The pictures that follow are from representative sections through the spinal cord and the brainstem. It is important to realise that these structures are rather small, and a slight variation in the plane of a section chnages the detail. It is not possible to compare similar sections from another source like congruent geometrical figures.
Sections taken from CNS material can be stained by different methods, and appearances of grey and white matter can differ. It is not intended here to give details of various methods. In general it may be said that in methods that use staining of myelin present white matter as dark.
It is also pertinent to point out that tracts in the nervous system are not anatomically well-defined entities like peripheral nerves or other body structures. It can be said that a majority of the fibres of a given tract are located in a specific area, but at the periphery of the area its fibres intermingle with those of neighbouring tracts. This is especially so in the spinal cord. In the brainstem some of the major tracts can be located with confidence, whereas in the case of most others an approximate location is all that can be indicated. For accurate localisation of tracts one needs material prepared after experimental or pathological degeneration of tracts, and stained by appropriate methods.
In the sections that follow, the idea is to understand the location of deeper structures (nuclei and tracts) which are not discernible in surface views. These sections also give a correlation between external features and their appearance in cross sections. To this end, some features can be considered as "core material" for this understanding. These are highlighted in this part of the pictorial guide.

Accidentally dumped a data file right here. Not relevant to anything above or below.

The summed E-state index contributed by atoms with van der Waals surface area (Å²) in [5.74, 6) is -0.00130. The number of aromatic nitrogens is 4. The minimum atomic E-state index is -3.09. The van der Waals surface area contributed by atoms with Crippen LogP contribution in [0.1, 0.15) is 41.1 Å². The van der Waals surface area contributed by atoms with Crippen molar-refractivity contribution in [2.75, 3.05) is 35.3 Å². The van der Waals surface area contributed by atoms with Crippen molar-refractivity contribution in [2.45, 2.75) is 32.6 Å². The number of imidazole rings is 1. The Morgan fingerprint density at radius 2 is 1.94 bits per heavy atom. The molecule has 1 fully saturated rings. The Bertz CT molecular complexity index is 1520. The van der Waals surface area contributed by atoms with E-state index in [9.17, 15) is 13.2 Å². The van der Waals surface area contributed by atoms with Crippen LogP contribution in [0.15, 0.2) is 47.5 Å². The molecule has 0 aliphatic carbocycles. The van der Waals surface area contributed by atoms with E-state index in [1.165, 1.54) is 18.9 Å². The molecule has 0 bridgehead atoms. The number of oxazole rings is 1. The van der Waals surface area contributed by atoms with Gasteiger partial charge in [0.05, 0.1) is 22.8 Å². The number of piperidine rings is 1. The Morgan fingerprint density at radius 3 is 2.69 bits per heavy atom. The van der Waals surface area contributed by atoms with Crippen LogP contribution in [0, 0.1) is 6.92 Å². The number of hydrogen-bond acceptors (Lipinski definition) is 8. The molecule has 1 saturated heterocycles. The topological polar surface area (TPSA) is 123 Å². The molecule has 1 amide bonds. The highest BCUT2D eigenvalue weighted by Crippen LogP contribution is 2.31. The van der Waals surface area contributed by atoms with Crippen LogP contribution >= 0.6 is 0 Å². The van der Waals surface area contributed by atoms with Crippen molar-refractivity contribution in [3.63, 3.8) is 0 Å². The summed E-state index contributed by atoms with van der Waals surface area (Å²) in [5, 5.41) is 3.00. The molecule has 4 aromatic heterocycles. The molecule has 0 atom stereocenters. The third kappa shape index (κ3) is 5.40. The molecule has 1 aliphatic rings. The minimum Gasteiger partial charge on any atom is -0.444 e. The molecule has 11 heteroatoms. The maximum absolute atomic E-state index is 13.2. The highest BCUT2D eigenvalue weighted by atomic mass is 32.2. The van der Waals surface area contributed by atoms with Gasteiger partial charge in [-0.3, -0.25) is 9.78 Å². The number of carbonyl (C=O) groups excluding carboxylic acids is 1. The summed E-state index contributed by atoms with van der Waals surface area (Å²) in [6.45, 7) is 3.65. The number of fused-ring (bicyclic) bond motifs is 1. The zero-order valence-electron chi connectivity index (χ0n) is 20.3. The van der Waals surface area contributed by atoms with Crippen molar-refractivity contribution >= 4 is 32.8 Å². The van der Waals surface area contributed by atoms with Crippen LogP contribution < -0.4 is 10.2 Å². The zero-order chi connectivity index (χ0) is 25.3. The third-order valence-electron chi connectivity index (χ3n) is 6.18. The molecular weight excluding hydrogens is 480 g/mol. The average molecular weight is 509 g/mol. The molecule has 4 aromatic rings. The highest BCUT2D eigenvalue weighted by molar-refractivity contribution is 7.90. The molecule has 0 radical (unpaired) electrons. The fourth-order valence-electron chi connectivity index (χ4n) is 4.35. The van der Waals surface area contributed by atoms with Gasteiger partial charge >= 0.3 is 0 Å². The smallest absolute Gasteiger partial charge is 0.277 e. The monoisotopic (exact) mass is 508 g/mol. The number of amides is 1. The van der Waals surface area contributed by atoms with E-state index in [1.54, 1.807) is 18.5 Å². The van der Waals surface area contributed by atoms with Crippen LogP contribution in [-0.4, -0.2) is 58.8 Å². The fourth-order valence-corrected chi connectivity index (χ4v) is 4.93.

Once again, being able to identify the sections is a means to understand the organisation of the CNS, and the first step is getting the correct orientation. Ask yourself some simple questions like where the ventral and dorsal surfaces of a section are, what surface features correspond with the features of a section...
You can refer back to the brainstem views to compare the sectional features with those on the suface. It will also be of great help to have diagrams from your manual by your side.
As you gain an idea of the organisation, ask yourself functionally relevant questions to correlate theoretical knowledge.